The Obama administration nailed a 'condemned' sign on the wrecked U.S. housing finance system on Friday but did not offer a clear blueprint for a rebuilding project that promises to take years.

The White House presented three long-term options. All envision reducing the government's market footprint, with private capital taking up the slack, and unwinding mortgage giants Fannie Mae and Freddie Mac.

Despite their key role in the 2007-2009 financial crisis, Fannie Mae and Freddie Mac still dominate the $10.6 trillion U.S. mortgage market, backing nearly nine of 10 new mortgages, along with the Federal Housing Administration.

The most drastic of the administration's three options would privatize housing finance almost entirely, with government insurance and guarantees limited to FHA and other programs for low- and middle-income borrowers.

A second option would add a government backstop mechanism to be activated during a crisis, while the third would include government reinsurance for some types of mortgages.

The administration is also calling for shorter-term steps that would raise the cost of government-backed mortgages to make private-sector capital more attractive, while reducing the huge loan portfolios of Fannie and Freddie.

With property markets fragile and the 2012 elections looming, consensus on an overhaul that analysts say will raise borrowing costs for consumers is likely to be elusive, leaving Fannie and Freddie to limp along for now.

Realistically this is going to take five to seven years, Treasury Secretary Timothy Geithner told reporters on a conference call. He urged a tighter timetable for Capitol Hill to set a transition into law, suggesting a two-year deadline.

Ultimately, we are going to have to explain to the market what the end-game is going to be and we can't wait too long to lay that out, Geithner said, adding that a mix of the three proposals could be the final outcome.

Congressional Republicans were generally upbeat about the plan, but ultimately consensus will be difficult to attain.

I'm encouraged to see the administration included a number of reform ideas that track closely with my own, said Representative Scott Garrett, the Republican chairman of a House of Representatives panel that oversees the GSEs.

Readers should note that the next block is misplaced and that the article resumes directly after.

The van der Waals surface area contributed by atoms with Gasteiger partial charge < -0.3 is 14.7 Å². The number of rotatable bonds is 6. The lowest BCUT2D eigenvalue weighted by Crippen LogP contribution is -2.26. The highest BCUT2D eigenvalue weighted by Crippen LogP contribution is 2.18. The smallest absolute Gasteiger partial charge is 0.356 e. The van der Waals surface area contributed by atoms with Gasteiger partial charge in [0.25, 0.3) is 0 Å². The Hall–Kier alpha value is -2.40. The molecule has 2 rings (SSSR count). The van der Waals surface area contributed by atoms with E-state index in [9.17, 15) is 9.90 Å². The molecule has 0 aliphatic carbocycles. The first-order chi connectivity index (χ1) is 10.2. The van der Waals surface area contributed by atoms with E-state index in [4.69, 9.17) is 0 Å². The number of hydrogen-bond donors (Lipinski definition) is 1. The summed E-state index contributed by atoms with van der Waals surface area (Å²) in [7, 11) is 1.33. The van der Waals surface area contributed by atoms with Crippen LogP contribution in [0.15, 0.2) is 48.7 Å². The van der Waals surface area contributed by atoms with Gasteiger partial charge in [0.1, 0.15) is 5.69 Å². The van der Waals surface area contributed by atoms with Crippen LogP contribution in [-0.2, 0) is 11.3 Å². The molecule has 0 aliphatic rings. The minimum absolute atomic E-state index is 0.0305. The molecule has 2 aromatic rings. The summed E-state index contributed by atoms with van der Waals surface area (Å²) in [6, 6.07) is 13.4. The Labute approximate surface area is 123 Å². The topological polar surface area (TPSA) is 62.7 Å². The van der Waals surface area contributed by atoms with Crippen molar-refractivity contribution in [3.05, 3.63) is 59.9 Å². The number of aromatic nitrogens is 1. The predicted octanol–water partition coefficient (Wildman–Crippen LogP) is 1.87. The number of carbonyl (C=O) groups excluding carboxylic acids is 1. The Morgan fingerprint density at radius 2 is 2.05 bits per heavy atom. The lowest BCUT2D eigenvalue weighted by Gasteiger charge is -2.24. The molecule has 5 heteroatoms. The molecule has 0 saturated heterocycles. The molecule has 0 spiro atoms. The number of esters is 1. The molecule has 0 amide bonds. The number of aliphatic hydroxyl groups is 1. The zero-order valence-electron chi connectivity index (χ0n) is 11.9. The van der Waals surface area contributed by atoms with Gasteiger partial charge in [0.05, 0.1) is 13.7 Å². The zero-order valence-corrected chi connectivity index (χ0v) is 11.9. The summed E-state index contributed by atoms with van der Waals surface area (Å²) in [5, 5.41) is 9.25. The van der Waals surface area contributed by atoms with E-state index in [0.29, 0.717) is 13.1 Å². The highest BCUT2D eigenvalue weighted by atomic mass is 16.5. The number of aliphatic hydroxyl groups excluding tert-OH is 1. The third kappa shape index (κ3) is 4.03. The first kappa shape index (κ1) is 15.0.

We can all agree the status-quo is unsustainable and housing finance reform in the United States is way overdue.

The prospect of a diminished government role in the mortgage market lifted shares in private mortgage insurers, while borrowing costs for Fannie and Freddie fell a bit in anticipation that they would be issuing less debt.


Big banks could be helped by the overhaul if it lets them raise the prices they charge consumers for mortgages, while smaller banks that do a lot of business with Fannie and Freddie could suffer, said analyst Paul Miller of FBR Capital Markets.

Known as government-sponsored enterprises, or GSEs, Fannie Mae and Freddie Mac were seized in 2008 by the Bush administration amid fears they could collapse. They have since sucked up $150 billion in taxpayer aid.

What the administration offered today isn't a plan to move us forward, but rather a collection of options to consider ... We intend to sit down with administration officials to find common ground, said Representative Spencer Bachus, chairman of the GSE-overseeing House Financial Services Committee.

For a political compromise to happen, Senate Democrats will have to come to an agreement on any long-term solution with Republicans who took control of the House in January.

We believe that the proposals will be just the beginning of the debate and that GSE reform is unlikely to be accomplished in 2011 or 2012, analysts for investment firm Keefe Bruyette & Woods said in a research note.

The GSEs' main job is to buy up mortgages that meet certain standards and then sell them to investors as securities to free up cash for lenders to lend again.

Democrats are generally more supportive of a government role in the mortgage market and argue that removing the federal backstop for mortgages would make loans more expensive and price many middle class Americans out of homeownership.

The housing industry, including real estate agents, homebuilders and bankers, support some government role for backstopping mortgages and have already started pushing back against some of the most aggressive privatization proposals. (Reporting by Corbett B. Daly, David Lawder and Rachelle Younglai, with Maria Aspan, Richard Leong and Ben Berkowitz in New York; Writing by Kevin Drawbaugh; Editing by Dan Grebler)